Cradled by the River

Short story from Bangladesh

Rivers play important roles in the lives of Bangladeshi people. Through the year, the water ways help them earn their livelihood. Yet, due to over crowding of boats and natural calamities, death is also a sad chapter with rivers and people in the country.

Picture source: Internet

Dark clouds raced across the vast sky over the river stretching beyond the eyes. Badal, a young man in his early twenties was travelling on a launch named Cynthia. Unlike usual open launces, the Cynthia was a covered, large boat with capacity of carrying over hundred passengers.The monsoon was at its peak and it rained incessantly. Sometimes the rain was playing with passing phases and sometimes it was daylong downpours. The world became a soggy place with the wet days.

The soft wind blowing over the river was cool and soothing. Badal stood at the entrance of the upper deck of the launch. His dark eyes held dreams and a smile played on his lips. A handsome young man, he was feeling happy with the daydreams fleeting across his mind. He was going to his village Kaliya, in Barisal. The blue and white, Cynthia was carrying him along the mighty river Padma. Sailing on that waterway at this time of the year was something to be anxious about for the river was full and the current was very strong. Barisal being along the coastal belt of Bangladesh, faced riddles of unpredictable weather patterns in the monsoon season. So the darkening sky and the hint of rain didn’t worry Badal much. At the same time at the back of his mind of the usual rain turning into a summer storm. One just couldn’t tell. With a longer look at the sky, Badal relaxed and predicted a happy anchoring of the launch. The sky did not hold the reddish scowl that shows up before a storm. Impatience strummed notes within his whole being, when would he see his bride to be?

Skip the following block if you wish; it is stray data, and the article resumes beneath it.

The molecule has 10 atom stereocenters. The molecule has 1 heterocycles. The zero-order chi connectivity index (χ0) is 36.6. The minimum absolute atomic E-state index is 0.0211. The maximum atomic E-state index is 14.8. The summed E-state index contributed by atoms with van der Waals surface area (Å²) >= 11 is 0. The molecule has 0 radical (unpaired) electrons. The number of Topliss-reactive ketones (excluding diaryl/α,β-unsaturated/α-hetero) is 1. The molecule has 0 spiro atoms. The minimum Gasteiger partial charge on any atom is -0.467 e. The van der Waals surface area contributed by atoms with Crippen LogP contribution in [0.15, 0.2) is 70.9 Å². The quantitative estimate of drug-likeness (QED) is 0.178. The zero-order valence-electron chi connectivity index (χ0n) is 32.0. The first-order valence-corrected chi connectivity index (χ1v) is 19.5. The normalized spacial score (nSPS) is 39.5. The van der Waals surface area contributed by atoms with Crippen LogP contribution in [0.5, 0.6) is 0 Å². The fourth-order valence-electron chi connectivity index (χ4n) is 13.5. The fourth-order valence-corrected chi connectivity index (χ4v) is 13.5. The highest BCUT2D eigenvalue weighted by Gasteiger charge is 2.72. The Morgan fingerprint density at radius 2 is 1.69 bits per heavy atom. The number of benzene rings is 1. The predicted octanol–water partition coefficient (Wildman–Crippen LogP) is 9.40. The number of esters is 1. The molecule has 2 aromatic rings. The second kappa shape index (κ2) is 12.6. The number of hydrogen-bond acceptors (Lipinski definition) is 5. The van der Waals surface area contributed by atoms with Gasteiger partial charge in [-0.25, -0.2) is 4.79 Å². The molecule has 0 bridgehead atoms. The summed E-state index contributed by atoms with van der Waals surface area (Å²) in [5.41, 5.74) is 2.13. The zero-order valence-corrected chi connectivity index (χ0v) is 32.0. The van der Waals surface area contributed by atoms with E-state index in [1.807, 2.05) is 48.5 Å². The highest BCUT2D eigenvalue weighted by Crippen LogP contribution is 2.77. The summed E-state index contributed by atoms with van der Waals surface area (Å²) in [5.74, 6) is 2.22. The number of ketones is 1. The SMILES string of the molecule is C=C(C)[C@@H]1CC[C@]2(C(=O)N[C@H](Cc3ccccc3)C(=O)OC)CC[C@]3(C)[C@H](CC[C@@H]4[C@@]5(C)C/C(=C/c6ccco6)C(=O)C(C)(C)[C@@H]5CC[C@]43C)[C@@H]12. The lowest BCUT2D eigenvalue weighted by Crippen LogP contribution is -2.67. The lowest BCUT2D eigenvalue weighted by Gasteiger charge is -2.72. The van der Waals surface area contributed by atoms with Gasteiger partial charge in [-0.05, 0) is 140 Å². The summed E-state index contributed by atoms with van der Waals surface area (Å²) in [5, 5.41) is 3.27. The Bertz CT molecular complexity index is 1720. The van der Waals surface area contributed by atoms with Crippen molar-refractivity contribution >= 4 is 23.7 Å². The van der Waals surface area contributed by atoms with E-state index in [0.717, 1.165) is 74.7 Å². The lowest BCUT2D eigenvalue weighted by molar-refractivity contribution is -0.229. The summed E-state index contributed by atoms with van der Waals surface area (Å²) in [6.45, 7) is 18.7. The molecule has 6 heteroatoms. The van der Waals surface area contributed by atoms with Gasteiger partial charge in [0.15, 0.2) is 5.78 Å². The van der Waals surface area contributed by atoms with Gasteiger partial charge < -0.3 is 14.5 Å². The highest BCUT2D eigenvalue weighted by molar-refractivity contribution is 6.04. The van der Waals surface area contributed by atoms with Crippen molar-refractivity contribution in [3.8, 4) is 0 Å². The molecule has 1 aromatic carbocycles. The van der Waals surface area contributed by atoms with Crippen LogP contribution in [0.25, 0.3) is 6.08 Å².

Badal was thinking of a sweet face that will soon have a scarlet round marking, the sindoor, on the forehead. He was thinking of Mishty, his fiancée and wife- to- be. The placing of the sindoor on the mid parting of her hair and the forehead would mark the beginning of their wedded life. Badal was picturing Mishty, beautiful in her red bridal attire and in the jewelry he was carrying for her as a wedding gift.

“Rain cannot be stopped on rainy days,” said Badal speaking out his thoughts to the wind that nudged him every once in a while. There was a low rumbling of thunder as it started to rain. As rain drops fell around him, the “pit…pit..pitter..pit…” sounded like music. And he found himself singing loudly, “….on this rainy day, I feel alone… where my love have you gone?”

His face was radiant and his eyes held a dreamy look, so full of romance. He was finally going to be married! His future father-in-law had not given his consent until Badal was settled with a good job as a supervisor in a garment factory. His lean, handsome features had attracted many female workers who worked with him, but Badal didn’t look twice at anyone. The girl he had grown up loving, his Mishty, came from the same village home. The meaning of Bangla word mishty was sweet and Badal thought it was so true for his Mishty. She was all good and sweet in nature. They had grown up together and she was like a fairy with tenderness written in her eyes. She had a heart shaped face and the pert little nose set above the wide generous mouth gave her face the image of a goddess. The mouth looked so inviting whenever she chewed beetle nut for they became deliciously red. Of course Mishty and he had never slept together, stolen kisses were as far as they could go. Even that if caught, could land them in trouble in the village, romance had to be controlled like a boiler temperature. Uncontrolled, the result could be catastrophic.

With anxious eyes, Badal was looking at the sky, getting angrier every moment. He felt worried as the launch went on sudden lurches on waves that were growing larger. Badal looked at the passing boats, wondering if the passengers on those were growing anxious like him. Most of the large, open boats carried passengers. Some smaller ones were loaded with water hyacinths, water plants that the villagers fed their cattle with. A long, open boat carried piles of earthen wares and their owners, the pottery makers. From one of the boats, a boatman was singing away a river song. It touched his heart and Badal relaxed a bit as he watched the far away villages outlined in the horizon. His heart strummed a different tune, how far was his home, and how long before he can reach Mishty?